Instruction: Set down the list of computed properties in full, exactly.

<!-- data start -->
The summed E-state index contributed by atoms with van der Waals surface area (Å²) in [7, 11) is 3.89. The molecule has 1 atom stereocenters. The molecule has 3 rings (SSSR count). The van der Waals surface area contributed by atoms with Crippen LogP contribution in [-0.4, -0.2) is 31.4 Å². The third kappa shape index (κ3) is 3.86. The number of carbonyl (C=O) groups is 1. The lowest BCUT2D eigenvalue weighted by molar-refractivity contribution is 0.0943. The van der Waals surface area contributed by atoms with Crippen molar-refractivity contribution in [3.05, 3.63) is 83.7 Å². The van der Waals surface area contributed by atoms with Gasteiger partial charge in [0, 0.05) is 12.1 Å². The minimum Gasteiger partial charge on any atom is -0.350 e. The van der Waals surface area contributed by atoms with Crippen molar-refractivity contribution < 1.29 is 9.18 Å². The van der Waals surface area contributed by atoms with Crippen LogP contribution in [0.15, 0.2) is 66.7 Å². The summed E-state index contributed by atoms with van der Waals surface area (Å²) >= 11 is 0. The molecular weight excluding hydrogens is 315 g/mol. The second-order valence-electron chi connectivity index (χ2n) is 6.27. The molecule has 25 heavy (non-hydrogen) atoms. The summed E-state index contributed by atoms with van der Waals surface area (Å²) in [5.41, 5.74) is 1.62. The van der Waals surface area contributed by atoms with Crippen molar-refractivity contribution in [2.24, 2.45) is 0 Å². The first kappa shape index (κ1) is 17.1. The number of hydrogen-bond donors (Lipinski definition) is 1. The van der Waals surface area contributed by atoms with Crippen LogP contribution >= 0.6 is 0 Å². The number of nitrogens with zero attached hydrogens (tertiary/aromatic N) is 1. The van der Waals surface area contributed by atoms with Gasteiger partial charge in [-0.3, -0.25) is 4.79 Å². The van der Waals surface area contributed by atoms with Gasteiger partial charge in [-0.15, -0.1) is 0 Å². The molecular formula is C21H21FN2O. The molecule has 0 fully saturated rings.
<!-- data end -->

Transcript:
The summed E-state index contributed by atoms with van der Waals surface area (Å²) in [7, 11) is 3.89. The molecule has 1 atom stereocenters. The molecule has 3 rings (SSSR count). The van der Waals surface area contributed by atoms with Crippen LogP contribution in [-0.4, -0.2) is 31.4 Å². The third kappa shape index (κ3) is 3.86. The number of carbonyl (C=O) groups is 1. The lowest BCUT2D eigenvalue weighted by molar-refractivity contribution is 0.0943. The van der Waals surface area contributed by atoms with Crippen molar-refractivity contribution in [3.05, 3.63) is 83.7 Å². The van der Waals surface area contributed by atoms with Gasteiger partial charge in [0, 0.05) is 12.1 Å². The minimum Gasteiger partial charge on any atom is -0.350 e. The van der Waals surface area contributed by atoms with Crippen molar-refractivity contribution < 1.29 is 9.18 Å². The van der Waals surface area contributed by atoms with Crippen LogP contribution in [0.15, 0.2) is 66.7 Å². The summed E-state index contributed by atoms with van der Waals surface area (Å²) >= 11 is 0. The molecular weight excluding hydrogens is 315 g/mol. The second-order valence-electron chi connectivity index (χ2n) is 6.27. The molecule has 25 heavy (non-hydrogen) atoms. The summed E-state index contributed by atoms with van der Waals surface area (Å²) in [5.41, 5.74) is 1.62. The van der Waals surface area contributed by atoms with Crippen molar-refractivity contribution in [2.24, 2.45) is 0 Å². The first kappa shape index (κ1) is 17.1. The number of hydrogen-bond donors (Lipinski definition) is 1. The van der Waals surface area contributed by atoms with Crippen LogP contribution >= 0.6 is 0 Å². The number of nitrogens with zero attached hydrogens (tertiary/aromatic N) is 1. The van der Waals surface area contributed by atoms with Gasteiger partial charge in [-0.3, -0.25) is 4.79 Å². The van der Waals surface area contributed by atoms with Gasteiger partial charge in [-0.15, -0.1) is 0 Å². The molecular formula is C21H21FN2O. The molecule has 0 fully saturated rings.